Sorry, I don't think this is much help~ :shrug:    just be safe with what you are doing, talk to your local food people and make sure you follow their advice and don't rely on the interwhebz for all of your advice.
 
Have Fun!
SL
 
  
 
 
 
emanphoto,
 
I'm not saying you couldn't do it.  The key word here is "usually." 
 
Recipes developed for use in home pressure canners have been created with the use of specific sized jars, holding a specific food product(s) of a particular weight/density, so the canner and its contents can be brought to a specific temperature and pressure and held there for a specific period of time.  
 
Botulism spores CAN exist in jars processed in a pressure canner, IF the jars haven't been processed at the correct temperature, at the correct pressure, for the correct amount of time. Unless you're using a recipe developed for your specific product, how are you going to know that information?
 
Again, I'm not saying you can't do it, I'm saying that's a pretty big risk to take, especially when you're considering distribution of your sauce. 
 
And, a final comment:  Instant Pots and similar pressure cookers are NOT pressure canners.  They're not capable of reaching the pressures required for safe food processing.
 
P.S.  The recipe looks terrific and I hope you find a way to make it!
 
Again another great answer that fills in some of the many blanks in my knowledge of this process, thank you.  
I have zero experience w/pressure cookers except to make a meal that only came out so-so, so any info that comes in here is probably going to be news to me and of course be helpful.  The necessity of killing of the botulism spores I was aware of but how to achieve that and how to figure out all the pressures and times I do not.
 
Weight and density of the liquid is something I would have never thought would factor in here.  Is a reading of the specific gravity of any given sauce needed to ascertain proper pressure and cooking times?  Only halfway joking there but it seems within the realm of possibilities a procedure needed from what you're saying. :)  Or is it more ingredient and pH based?
I'm getting the impression there is no rule of thumb to follow in this process to produce a food safe product?
 
Please forgive the stream of questions as finding reading material on this is near impossible here and if it does exist I can't read it. ;)  My wife can be of help as she's Thai and can read it of course assuming she's able to find it herself.
nmlarson said:
emanphoto,
 
I'm not saying you couldn't do it.  The key word here is "usually."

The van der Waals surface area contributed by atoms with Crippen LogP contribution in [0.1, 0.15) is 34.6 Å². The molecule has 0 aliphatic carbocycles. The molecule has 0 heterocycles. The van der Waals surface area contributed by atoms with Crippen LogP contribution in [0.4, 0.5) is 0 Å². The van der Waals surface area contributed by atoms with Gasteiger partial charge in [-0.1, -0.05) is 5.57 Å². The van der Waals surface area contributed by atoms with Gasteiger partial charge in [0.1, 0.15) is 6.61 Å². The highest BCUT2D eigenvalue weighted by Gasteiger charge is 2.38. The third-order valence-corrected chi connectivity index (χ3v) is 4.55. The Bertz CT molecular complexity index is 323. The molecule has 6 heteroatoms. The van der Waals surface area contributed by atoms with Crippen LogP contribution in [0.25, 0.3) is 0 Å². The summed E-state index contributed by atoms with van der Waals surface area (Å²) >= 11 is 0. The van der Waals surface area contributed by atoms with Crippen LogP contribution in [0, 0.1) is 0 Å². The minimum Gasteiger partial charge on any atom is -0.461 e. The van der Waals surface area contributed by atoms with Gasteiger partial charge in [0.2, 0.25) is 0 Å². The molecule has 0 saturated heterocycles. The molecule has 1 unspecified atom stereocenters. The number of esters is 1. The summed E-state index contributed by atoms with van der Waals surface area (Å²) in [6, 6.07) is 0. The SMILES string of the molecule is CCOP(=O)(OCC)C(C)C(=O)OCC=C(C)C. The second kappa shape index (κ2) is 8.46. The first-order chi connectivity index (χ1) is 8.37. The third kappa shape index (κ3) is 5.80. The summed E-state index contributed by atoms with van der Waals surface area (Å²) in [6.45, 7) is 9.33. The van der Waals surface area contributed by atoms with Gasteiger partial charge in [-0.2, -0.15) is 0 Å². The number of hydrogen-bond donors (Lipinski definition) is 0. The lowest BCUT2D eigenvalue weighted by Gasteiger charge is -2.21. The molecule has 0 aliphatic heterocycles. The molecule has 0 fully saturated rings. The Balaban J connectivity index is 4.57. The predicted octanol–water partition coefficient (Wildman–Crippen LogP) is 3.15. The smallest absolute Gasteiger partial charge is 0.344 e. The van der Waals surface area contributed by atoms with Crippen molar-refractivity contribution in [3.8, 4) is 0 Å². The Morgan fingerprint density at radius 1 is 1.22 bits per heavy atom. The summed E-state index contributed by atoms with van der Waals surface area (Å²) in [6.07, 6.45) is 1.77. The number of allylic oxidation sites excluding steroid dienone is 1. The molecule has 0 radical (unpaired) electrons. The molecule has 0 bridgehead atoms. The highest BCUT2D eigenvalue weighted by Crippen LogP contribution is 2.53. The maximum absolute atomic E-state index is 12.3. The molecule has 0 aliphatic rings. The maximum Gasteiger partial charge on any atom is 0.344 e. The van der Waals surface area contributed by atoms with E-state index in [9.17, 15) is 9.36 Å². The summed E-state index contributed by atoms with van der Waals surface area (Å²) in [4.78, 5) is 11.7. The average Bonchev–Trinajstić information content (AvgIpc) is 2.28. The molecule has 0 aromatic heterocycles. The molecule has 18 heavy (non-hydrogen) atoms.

Recipes developed for use in home pressure canners have been created with the use of specific sized jars, holding a specific food product(s) of a particular weight/density, so the canner and its contents can be brought to a specific temperature and pressure and held there for a specific period of time.  
 
Botulism spores CAN exist in jars processed in a pressure canner, IF the jars haven't been processed at the correct temperature, at the correct pressure, for the correct amount of time. Unless you're using a recipe developed for your specific product, how are you going to know that information?
 
Again, I'm not saying you can't do it, I'm saying that's a pretty big risk to take, especially when you're considering distribution of your sauce. 
 
And, a final comment:  Instant Pots and similar pressure cookers are NOT pressure canners.  They're not capable of reaching the pressures required for safe food processing.
 
P.S.  The recipe looks terrific and I hope you find a way to make it!
 
 
emanphoto said:
Again another great answer that fills in some of the many blanks in my knowledge of this process, thank you.  
I have zero experience w/pressure cookers except to make a meal that only came out so-so, so any info that comes in here is probably going to be news to me and of course be helpful.  The necessity of killing of the botulism spores I was aware of but how to achieve that and how to figure out all the pressures and times I do not.
 
Weight and density of the liquid is something I would have never thought would factor in here.  Is a reading of the specific gravity of any given sauce needed to ascertain proper pressure and cooking times?  Only halfway joking there but it seems within the realm of possibilities a procedure needed from what you're saying. :)  Or is it more ingredient and pH based?